There are many reasons researchers may not want to post their code, noted Yolanda Gil of the University of Southern California's Information Sciences Institute, who also chairs the ACM Special Interest Group on Artificial Intelligence. She likens the task to commenting code, a thankless task that everyone endorses but which many programmers neglect. On top of the work involved in making their software usable by strangers, researchers "often believe it is not very high-quality," she said, or that "no one will use it."
If the code and data are used by others, that can create even more work, as climate scientists learned when outside skeptics pored over their work. "It's easy to take data that someone has provided and do something to it and say that something fraudulent has occurred," said Peng. In principle, such scrutiny will improve the science, but the extra work can make researchers reluctant to share.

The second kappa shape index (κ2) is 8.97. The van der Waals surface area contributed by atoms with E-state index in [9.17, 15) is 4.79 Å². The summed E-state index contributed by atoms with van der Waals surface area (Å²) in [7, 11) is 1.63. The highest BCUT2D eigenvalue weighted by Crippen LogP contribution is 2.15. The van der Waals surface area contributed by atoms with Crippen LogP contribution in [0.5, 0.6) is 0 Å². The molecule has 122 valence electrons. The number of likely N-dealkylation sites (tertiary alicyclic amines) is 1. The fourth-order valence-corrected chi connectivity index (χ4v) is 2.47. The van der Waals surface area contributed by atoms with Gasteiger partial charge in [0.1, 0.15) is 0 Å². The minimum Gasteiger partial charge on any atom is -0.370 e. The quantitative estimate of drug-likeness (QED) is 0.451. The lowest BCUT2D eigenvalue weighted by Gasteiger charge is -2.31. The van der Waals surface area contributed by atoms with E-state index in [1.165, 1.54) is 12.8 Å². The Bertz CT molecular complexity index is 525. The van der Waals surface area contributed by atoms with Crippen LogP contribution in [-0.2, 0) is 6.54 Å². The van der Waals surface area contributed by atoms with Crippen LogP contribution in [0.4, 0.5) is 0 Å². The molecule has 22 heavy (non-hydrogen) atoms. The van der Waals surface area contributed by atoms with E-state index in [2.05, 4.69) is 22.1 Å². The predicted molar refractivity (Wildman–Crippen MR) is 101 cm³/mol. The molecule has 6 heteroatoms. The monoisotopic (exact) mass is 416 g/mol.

In practice, researchers rarely recreate experiments simply to confirm them, but they often retrace the key steps in order to extend the results. Scientific-article style evolved specifically to ensure readers have enough information to repeat the procedures.
An official publication is an ideal time to assess the reliability of the results and to deposit data and code in a public repository, and journals increasingly allow online posting of supporting material. They also frequently require authors to affirm that data has been placed in public repositories, although those requirements are not necessarily enforced. "The legacy publishing system hasn't quite caught up to the fact that we need to have code and data and digital scholarly objects associated with our publications," said Stodden.